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Unread 12-24-2015, 03:07 PM   #16
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Rakes and rollers are good for capping concrete not for leveling.

We also use modified rods as Tom mentioned. We have been doing alot Moisture Control (MC) and SLC lately for warehouse and MRI facilities. Both of which need to have a "dead nuts" slabs. I even think "dead nuts" is in the spec

Ardex K500 is my choice for a wear topping.

We spend alot of time placing leveling pegs before every pour. I prefer to use the insert style over the sticky mount pegs. The insert style can take a beating from the pump hose or bucket trolley but you do need to drill the slab.
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Unread 12-25-2015, 02:57 PM   #17
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Anyone have a review of the Bosch floor laser? Seems like it would be a good tool for this in theory, but not sure I want to spend $500 to find out. But I sure would if I knew it worked.

Yes... Im saying Id rather spend someone elses money than my own for a review
So... Any reviews?
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Unread 12-25-2015, 03:02 PM   #18
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I find the hardest part with self leveling is that Im not usually pouring some with any steady thickness. It gets harder when feathering it out to nothing. These products "self level" better when they have some thickness.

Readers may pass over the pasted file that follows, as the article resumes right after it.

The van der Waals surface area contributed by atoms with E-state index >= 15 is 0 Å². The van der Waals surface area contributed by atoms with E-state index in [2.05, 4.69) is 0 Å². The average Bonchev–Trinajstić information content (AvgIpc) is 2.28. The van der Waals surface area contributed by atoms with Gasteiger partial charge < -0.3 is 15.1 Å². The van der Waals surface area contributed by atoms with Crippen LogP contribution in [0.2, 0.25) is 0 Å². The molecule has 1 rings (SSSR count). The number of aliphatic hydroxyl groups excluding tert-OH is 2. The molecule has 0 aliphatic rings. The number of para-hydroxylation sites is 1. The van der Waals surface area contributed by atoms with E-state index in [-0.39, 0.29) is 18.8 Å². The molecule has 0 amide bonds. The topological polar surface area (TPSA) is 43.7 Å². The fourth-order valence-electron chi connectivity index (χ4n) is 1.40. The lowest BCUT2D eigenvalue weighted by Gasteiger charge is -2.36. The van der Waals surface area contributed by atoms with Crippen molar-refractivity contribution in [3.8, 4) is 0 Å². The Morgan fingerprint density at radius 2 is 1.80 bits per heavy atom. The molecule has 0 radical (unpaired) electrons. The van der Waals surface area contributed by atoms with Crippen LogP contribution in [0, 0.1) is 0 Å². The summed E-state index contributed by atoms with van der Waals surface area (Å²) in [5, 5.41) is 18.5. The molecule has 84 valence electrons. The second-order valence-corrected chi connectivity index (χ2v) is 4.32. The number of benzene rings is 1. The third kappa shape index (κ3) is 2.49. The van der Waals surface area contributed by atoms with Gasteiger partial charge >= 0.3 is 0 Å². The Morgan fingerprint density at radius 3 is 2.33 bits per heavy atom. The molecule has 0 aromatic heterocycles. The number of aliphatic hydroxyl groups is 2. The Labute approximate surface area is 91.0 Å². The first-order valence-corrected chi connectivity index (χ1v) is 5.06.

I usually ballpark it with a trowel and then sweep across with one of my L edges. Whichever is the biggest I can use.

Stop touching it was one of my biggest things to learn. You only have minutes that it flows well, every single time Ive "fixed" a spot later I have made it worse.
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Unread 12-25-2015, 03:16 PM   #19
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What slc do you use?
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Unread 12-25-2015, 03:51 PM   #20
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This one, John?

The top ten reasons to procrastinate:

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Unread 12-25-2015, 04:31 PM   #21
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Thats the one.
I remember there being a thread, but figured CX might be so busy with christmas not to get me with the search scolding

I'll have a read through it. Thanks Kevin
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Unread 12-25-2015, 04:40 PM   #22
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Kevin, can you post a link or something for those plastic gauges? I don't know that I've ever seen those sold anywhere.

edit: I found the sticky ones from Tom's link previously. 60 cents a piece.

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Unread 12-25-2015, 10:53 PM   #23
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That laser looks handy
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Unread 12-26-2015, 07:02 PM   #24
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Originally Posted by Ed
What slc do you use?
I don't use just one kind, I've been trying every different brand I can. I've probably used Ardex's K-15 more than any other over the years. I'm a big fan of the liquid backer board mixes (from multiple brands) that don't require mesh. They work very well for many radiant heat wire jobs over wood framing, without wire reinforcement. I do have products I like in most all of the brands. Mapei's self leveling products have done especially well for me.
Most often it seems like you get what you pay for, mostly. The more expensive brands will usually flow better, feather edge better, give you a longer working time with better strength. I especially love the calcium-aluminate based products, like Novoplan Easy Plus from Mapei, for their flow, strength, stability, & self-curing of excess moisture.
Stay far away from the home center brands of self leveling they sell in the concrete section, not fun.